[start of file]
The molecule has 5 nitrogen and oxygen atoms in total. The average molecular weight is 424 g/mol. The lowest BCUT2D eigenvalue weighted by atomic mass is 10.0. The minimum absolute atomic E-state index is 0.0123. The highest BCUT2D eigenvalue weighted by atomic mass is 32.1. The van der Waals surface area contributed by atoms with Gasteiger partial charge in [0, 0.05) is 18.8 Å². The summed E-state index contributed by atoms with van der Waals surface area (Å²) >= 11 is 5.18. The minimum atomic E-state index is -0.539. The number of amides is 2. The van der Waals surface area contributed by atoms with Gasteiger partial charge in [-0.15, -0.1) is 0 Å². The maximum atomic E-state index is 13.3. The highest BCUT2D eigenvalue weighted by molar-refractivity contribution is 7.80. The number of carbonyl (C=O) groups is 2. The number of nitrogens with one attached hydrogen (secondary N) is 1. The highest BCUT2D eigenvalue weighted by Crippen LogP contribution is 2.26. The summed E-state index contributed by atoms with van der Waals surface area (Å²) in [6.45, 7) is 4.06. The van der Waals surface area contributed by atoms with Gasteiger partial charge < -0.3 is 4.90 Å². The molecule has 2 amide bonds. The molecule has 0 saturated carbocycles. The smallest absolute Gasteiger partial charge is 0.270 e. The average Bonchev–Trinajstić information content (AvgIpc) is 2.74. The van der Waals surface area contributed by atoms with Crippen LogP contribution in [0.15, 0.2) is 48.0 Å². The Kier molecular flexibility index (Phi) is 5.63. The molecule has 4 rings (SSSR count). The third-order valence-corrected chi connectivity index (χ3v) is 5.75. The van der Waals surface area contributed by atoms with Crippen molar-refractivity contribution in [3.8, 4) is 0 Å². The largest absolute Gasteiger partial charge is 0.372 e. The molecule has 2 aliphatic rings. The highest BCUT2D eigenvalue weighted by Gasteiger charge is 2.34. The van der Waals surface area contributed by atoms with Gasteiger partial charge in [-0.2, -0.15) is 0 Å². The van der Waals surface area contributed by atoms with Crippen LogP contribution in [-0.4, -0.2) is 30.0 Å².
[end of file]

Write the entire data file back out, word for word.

The molecule has 5 nitrogen and oxygen atoms in total. The average molecular weight is 424 g/mol. The lowest BCUT2D eigenvalue weighted by atomic mass is 10.0. The minimum absolute atomic E-state index is 0.0123. The highest BCUT2D eigenvalue weighted by atomic mass is 32.1. The van der Waals surface area contributed by atoms with Gasteiger partial charge in [0, 0.05) is 18.8 Å². The summed E-state index contributed by atoms with van der Waals surface area (Å²) >= 11 is 5.18. The minimum atomic E-state index is -0.539. The number of amides is 2. The van der Waals surface area contributed by atoms with Gasteiger partial charge in [-0.15, -0.1) is 0 Å². The maximum atomic E-state index is 13.3. The highest BCUT2D eigenvalue weighted by molar-refractivity contribution is 7.80. The number of carbonyl (C=O) groups is 2. The number of nitrogens with one attached hydrogen (secondary N) is 1. The highest BCUT2D eigenvalue weighted by Crippen LogP contribution is 2.26. The summed E-state index contributed by atoms with van der Waals surface area (Å²) in [6.45, 7) is 4.06. The van der Waals surface area contributed by atoms with Gasteiger partial charge < -0.3 is 4.90 Å². The molecule has 2 amide bonds. The molecule has 0 saturated carbocycles. The smallest absolute Gasteiger partial charge is 0.270 e. The average Bonchev–Trinajstić information content (AvgIpc) is 2.74. The van der Waals surface area contributed by atoms with Crippen LogP contribution in [0.15, 0.2) is 48.0 Å². The Kier molecular flexibility index (Phi) is 5.63. The molecule has 4 rings (SSSR count). The third-order valence-corrected chi connectivity index (χ3v) is 5.75. The van der Waals surface area contributed by atoms with Crippen molar-refractivity contribution in [3.8, 4) is 0 Å². The largest absolute Gasteiger partial charge is 0.372 e. The molecule has 2 aliphatic rings. The highest BCUT2D eigenvalue weighted by Gasteiger charge is 2.34. The van der Waals surface area contributed by atoms with Gasteiger partial charge in [-0.2, -0.15) is 0 Å². The van der Waals surface area contributed by atoms with Crippen LogP contribution in [-0.4, -0.2) is 30.0 Å².